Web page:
Makeba, Miriam(məkā`bə), 1932–2008, South African singer. She became the first black South African to achieve international fame and she played a fundamental role in introducing African musicAfrican music,
the music of the indigenous peoples of Africa. Sub-Saharan African music has as its distinguishing feature a rhythmic complexity common to no other region.
..... Click the link for more information. to the West. Exiled from South Africa in the early 1960s because of her outspoken political views, she settled in the United States, where she was celebrated both as a performer and as a symbol of opposition to apartheidapartheid
[Afrik.,=apartness], system of racial segregation peculiar to the Republic of South Africa, the legal basis of which was largely repealed in 1991–92. History
..... Click the link for more information. . South African music formed the heart of her large and varied repertoire during a career that began in the 1950s and spanned five decades. Her 1960s hits included "The Click Song" in her native Xhosa language and the dance tune "Pata Pata". Makeba's first husband was Hugh MasekelaMasekela, Hugh
, 1939–2018, South African singer, composer, band leader, and trumpet player. After working with several South African jazz bands, he and his then-wife Miriam Makeba fled South Africa in the early 1960s because of apartheid.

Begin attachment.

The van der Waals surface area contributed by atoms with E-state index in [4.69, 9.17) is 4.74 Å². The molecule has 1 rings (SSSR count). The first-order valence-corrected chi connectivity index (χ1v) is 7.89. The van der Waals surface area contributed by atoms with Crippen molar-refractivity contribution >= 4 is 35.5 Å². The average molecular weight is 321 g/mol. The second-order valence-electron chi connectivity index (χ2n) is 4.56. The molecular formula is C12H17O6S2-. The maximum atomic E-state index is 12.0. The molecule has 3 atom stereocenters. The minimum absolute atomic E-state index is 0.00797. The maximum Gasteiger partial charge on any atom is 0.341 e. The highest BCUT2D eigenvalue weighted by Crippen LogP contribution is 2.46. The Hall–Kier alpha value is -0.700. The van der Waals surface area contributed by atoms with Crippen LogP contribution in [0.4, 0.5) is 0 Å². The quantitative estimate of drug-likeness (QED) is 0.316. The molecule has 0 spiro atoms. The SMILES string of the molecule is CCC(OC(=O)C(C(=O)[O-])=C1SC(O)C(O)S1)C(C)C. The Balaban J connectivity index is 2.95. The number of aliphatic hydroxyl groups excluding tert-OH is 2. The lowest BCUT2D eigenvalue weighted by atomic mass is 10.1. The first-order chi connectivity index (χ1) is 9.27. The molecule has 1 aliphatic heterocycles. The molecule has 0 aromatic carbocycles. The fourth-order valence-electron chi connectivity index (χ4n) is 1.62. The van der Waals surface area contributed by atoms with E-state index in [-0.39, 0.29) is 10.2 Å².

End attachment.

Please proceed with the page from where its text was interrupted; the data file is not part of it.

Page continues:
..... Click the link for more information. . Following her marriage to the black militant leader Stokely CarmichaelCarmichael, Stokely,
1941–98, African-American social activist, b. Trinidad. He lived in New York City from 1952 and graduated from Howard Univ. in 1964. Carmichael participated in the Congress of Racial Equality's "freedom rides" in 1961, and by 1964 was a field organizer
..... Click the link for more information. , she was declared unwelcome by the U.S. government and moved to Guinea (1969–84). She returned to her homeland after Nelson MandelaMandela, Nelson Rolihlahla
, 1918–2013, South African statesman. He earned a degree (B.A., 1943) after being expelled from the University College of Fort Hare (for taking part in a student protest) and finishing his studies with the Univ.
..... Click the link for more information. was released from prison in 1990.
See her autobiography (1988); Makeba: The Miriam Makeba Story (interviews, 2004).